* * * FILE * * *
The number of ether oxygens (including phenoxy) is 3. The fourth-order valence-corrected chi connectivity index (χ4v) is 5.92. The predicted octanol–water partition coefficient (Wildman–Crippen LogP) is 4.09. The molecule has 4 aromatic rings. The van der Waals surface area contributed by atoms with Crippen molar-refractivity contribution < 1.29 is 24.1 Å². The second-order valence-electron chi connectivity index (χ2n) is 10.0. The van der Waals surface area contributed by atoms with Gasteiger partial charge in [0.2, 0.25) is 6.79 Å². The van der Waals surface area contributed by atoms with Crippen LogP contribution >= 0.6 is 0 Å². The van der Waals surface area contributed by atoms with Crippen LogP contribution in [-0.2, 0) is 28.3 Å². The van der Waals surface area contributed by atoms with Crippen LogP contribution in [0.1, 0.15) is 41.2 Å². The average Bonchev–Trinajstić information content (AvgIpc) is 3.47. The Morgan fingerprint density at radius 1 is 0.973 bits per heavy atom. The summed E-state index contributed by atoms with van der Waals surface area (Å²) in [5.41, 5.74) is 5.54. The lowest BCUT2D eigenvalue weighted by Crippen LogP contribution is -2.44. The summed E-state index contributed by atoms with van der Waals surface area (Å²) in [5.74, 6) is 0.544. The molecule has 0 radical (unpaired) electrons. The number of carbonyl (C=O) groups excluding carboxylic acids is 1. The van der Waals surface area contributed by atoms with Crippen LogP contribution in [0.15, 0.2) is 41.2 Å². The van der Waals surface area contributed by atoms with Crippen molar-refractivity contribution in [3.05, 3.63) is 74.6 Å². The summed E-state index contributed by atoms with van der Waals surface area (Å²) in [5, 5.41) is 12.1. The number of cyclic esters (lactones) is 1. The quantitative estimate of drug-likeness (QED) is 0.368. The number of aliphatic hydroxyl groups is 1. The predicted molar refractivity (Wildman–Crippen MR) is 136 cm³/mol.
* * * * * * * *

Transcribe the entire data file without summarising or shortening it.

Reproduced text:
The number of ether oxygens (including phenoxy) is 3. The fourth-order valence-corrected chi connectivity index (χ4v) is 5.92. The predicted octanol–water partition coefficient (Wildman–Crippen LogP) is 4.09. The molecule has 4 aromatic rings. The van der Waals surface area contributed by atoms with Crippen molar-refractivity contribution < 1.29 is 24.1 Å². The second-order valence-electron chi connectivity index (χ2n) is 10.0. The van der Waals surface area contributed by atoms with Gasteiger partial charge in [0.2, 0.25) is 6.79 Å². The van der Waals surface area contributed by atoms with Crippen LogP contribution >= 0.6 is 0 Å². The van der Waals surface area contributed by atoms with Crippen LogP contribution in [-0.2, 0) is 28.3 Å². The van der Waals surface area contributed by atoms with Crippen LogP contribution in [0.1, 0.15) is 41.2 Å². The average Bonchev–Trinajstić information content (AvgIpc) is 3.47. The Morgan fingerprint density at radius 1 is 0.973 bits per heavy atom. The summed E-state index contributed by atoms with van der Waals surface area (Å²) in [5.41, 5.74) is 5.54. The lowest BCUT2D eigenvalue weighted by Crippen LogP contribution is -2.44. The summed E-state index contributed by atoms with van der Waals surface area (Å²) in [5.74, 6) is 0.544. The molecule has 0 radical (unpaired) electrons. The number of carbonyl (C=O) groups excluding carboxylic acids is 1. The van der Waals surface area contributed by atoms with Crippen LogP contribution in [0.15, 0.2) is 41.2 Å². The van der Waals surface area contributed by atoms with Crippen molar-refractivity contribution in [3.05, 3.63) is 74.6 Å². The summed E-state index contributed by atoms with van der Waals surface area (Å²) in [5, 5.41) is 12.1. The number of cyclic esters (lactones) is 1. The quantitative estimate of drug-likeness (QED) is 0.368. The number of aliphatic hydroxyl groups is 1. The predicted molar refractivity (Wildman–Crippen MR) is 136 cm³/mol.